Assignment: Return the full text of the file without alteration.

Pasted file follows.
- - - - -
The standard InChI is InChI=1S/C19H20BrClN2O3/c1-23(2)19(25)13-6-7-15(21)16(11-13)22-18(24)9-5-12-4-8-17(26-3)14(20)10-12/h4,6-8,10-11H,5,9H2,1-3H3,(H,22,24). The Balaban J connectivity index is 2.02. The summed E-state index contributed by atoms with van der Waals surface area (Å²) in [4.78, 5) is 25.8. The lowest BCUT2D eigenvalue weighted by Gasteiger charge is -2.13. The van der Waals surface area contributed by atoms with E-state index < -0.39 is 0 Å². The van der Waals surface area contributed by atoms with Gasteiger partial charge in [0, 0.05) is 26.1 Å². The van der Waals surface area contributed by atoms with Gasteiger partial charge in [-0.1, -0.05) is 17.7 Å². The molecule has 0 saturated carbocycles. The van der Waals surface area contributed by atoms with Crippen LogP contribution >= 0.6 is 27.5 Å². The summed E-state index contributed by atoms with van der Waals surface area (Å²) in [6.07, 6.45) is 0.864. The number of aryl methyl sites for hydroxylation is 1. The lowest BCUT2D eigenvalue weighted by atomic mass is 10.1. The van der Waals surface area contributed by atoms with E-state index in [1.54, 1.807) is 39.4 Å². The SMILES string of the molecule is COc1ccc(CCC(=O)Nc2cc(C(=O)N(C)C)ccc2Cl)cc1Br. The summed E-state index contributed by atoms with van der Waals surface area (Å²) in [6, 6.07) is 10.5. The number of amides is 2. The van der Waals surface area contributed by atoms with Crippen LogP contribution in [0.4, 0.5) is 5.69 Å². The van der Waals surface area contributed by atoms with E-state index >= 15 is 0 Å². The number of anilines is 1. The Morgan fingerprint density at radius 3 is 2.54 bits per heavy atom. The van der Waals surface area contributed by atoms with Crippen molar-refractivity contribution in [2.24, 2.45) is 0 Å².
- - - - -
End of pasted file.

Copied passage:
The standard InChI is InChI=1S/C19H20BrClN2O3/c1-23(2)19(25)13-6-7-15(21)16(11-13)22-18(24)9-5-12-4-8-17(26-3)14(20)10-12/h4,6-8,10-11H,5,9H2,1-3H3,(H,22,24). The Balaban J connectivity index is 2.02. The summed E-state index contributed by atoms with van der Waals surface area (Å²) in [4.78, 5) is 25.8. The lowest BCUT2D eigenvalue weighted by Gasteiger charge is -2.13. The van der Waals surface area contributed by atoms with E-state index < -0.39 is 0 Å². The van der Waals surface area contributed by atoms with Gasteiger partial charge in [0, 0.05) is 26.1 Å². The van der Waals surface area contributed by atoms with Gasteiger partial charge in [-0.1, -0.05) is 17.7 Å². The molecule has 0 saturated carbocycles. The van der Waals surface area contributed by atoms with Crippen LogP contribution >= 0.6 is 27.5 Å². The summed E-state index contributed by atoms with van der Waals surface area (Å²) in [6.07, 6.45) is 0.864. The number of aryl methyl sites for hydroxylation is 1. The lowest BCUT2D eigenvalue weighted by atomic mass is 10.1. The van der Waals surface area contributed by atoms with E-state index in [1.54, 1.807) is 39.4 Å². The SMILES string of the molecule is COc1ccc(CCC(=O)Nc2cc(C(=O)N(C)C)ccc2Cl)cc1Br. The summed E-state index contributed by atoms with van der Waals surface area (Å²) in [6, 6.07) is 10.5. The number of amides is 2. The van der Waals surface area contributed by atoms with Crippen LogP contribution in [0.4, 0.5) is 5.69 Å². The van der Waals surface area contributed by atoms with E-state index >= 15 is 0 Å². The number of anilines is 1. The Morgan fingerprint density at radius 3 is 2.54 bits per heavy atom. The van der Waals surface area contributed by atoms with Crippen molar-refractivity contribution in [2.24, 2.45) is 0 Å².